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Old 07-03-2012, 09:06 PM   #1 (permalink)
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Rookie with an unknown motor (Caterpillar 9.25 x 13 in - suitable for EV conversion?)

An elderly neighbor had gotten an electric Caterpillar motor for a grain auger project he was going to do. However health issues intervened and he offered it to me. I brought it home, hooked up a battery to it, and in a cloud of chicken manure, it took off. I googled DC electric motor projects and EV conversions filled the page. So here I am.

The motor has the Cat tag on it, but I can't find any specs for it. I called Cat, gave them the tag info, but they said without the model and serial nos. of the lift truck it came out of, they could not help me.

Questions: Any ideas where I can go to get specs for the motor? Will it work for an EV conversion? (It is 9.25 inches in diameter, 13 inches endcap to endcap, and weighs a grunt and a half.)

The tag info is: Type E Part NO 913146, Serial NO 9005099, DC Volts 36/48, Insul Class H, Ser Code 07

Thanks, John

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Old 07-03-2012, 10:52 PM   #2 (permalink)
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based off the size and voltage of the motor I'd say it's good for powering a passenger car as 9" motors are one of the most popular sizes for cars and light trucks and you should be able to run it at a higher voltage then 48v assuming it has four lugs on it for connecting power to it then it's a series wound motor and the only issue you can have is over speeding the motor by not having it under load or by having it geared in a way that it over revs, gearing it to run at 4,000rpm or slower is pretty common but you should be able to run it at up to 5,000rpm as long as it doesn't go faster, faster and it will explode/fly apart.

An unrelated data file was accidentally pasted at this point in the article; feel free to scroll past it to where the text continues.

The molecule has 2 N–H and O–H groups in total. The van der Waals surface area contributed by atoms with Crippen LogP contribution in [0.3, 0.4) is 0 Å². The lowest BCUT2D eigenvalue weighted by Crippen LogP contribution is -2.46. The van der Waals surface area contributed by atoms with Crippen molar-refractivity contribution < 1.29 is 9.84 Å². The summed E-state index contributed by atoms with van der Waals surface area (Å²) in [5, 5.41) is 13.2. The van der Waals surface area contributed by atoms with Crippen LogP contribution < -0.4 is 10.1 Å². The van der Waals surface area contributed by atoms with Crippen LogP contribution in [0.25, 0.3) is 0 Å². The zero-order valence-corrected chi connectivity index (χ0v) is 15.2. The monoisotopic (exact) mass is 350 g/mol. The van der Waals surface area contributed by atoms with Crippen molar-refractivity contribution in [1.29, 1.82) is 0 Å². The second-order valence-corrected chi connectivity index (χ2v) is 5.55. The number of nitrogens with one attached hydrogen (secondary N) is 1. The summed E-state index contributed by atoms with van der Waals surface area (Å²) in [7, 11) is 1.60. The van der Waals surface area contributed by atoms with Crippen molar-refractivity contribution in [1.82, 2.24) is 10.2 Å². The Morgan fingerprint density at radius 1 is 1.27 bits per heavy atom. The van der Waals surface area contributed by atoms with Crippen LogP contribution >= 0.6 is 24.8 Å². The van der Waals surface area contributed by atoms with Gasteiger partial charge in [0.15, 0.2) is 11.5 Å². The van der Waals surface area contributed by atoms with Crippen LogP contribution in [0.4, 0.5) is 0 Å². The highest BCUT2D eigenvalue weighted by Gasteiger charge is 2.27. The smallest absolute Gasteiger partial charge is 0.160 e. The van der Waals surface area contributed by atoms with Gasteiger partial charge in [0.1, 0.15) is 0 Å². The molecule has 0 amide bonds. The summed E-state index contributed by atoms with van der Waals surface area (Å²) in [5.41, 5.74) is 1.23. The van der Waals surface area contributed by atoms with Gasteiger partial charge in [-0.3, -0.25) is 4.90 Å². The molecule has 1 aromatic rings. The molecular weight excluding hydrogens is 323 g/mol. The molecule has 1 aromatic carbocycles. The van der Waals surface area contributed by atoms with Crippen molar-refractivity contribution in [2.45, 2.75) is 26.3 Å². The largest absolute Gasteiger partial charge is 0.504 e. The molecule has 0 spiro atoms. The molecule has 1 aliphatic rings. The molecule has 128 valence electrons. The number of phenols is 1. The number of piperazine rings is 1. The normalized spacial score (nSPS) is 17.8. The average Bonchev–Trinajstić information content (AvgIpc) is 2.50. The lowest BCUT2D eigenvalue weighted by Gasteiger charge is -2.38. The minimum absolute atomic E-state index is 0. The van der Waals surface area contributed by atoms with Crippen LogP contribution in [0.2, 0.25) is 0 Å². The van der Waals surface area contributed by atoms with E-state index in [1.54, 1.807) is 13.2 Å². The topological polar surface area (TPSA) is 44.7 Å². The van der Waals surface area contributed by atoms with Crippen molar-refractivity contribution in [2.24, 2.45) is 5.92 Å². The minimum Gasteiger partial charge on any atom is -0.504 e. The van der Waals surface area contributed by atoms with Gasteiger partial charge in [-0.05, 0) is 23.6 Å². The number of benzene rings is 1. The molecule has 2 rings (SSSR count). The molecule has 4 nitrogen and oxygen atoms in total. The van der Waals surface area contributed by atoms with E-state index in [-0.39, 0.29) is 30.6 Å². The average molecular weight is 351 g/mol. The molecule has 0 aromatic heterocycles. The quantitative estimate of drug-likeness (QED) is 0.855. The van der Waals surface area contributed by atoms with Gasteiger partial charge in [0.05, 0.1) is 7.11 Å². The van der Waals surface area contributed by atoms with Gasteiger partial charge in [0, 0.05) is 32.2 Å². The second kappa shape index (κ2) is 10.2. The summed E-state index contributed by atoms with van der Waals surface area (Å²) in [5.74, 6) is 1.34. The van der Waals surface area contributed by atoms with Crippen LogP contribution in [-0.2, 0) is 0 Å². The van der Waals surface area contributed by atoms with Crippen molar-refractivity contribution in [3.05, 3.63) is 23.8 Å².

You might also take it to a motor repair shop and see what they can tell you about it.
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Old 07-03-2012, 11:42 PM   #3 (permalink)
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It does have four lugs, and I'm looking for a Geo Metro. On the female brass lugs, can I use other than brass bolts to connect cables and not worry about electrolysis degradation?
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Old 07-04-2012, 12:36 AM   #4 (permalink)
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Brass is pretty stable so using steel should not be an issue, just be careful not to strip it out as brass is softer then steel, looking up torque specs would be a good idea because if a connection like that comes loose it will melt the connection, I bought a bag of bronze lock washers from McMaster Carr along with brass washers and bronze bolts, but you shouldn't need to go that far.
Using some copper or silver, electrical grade never seize can be a good idea as well or a good dab of dielectric grease, it will keep moisture out.

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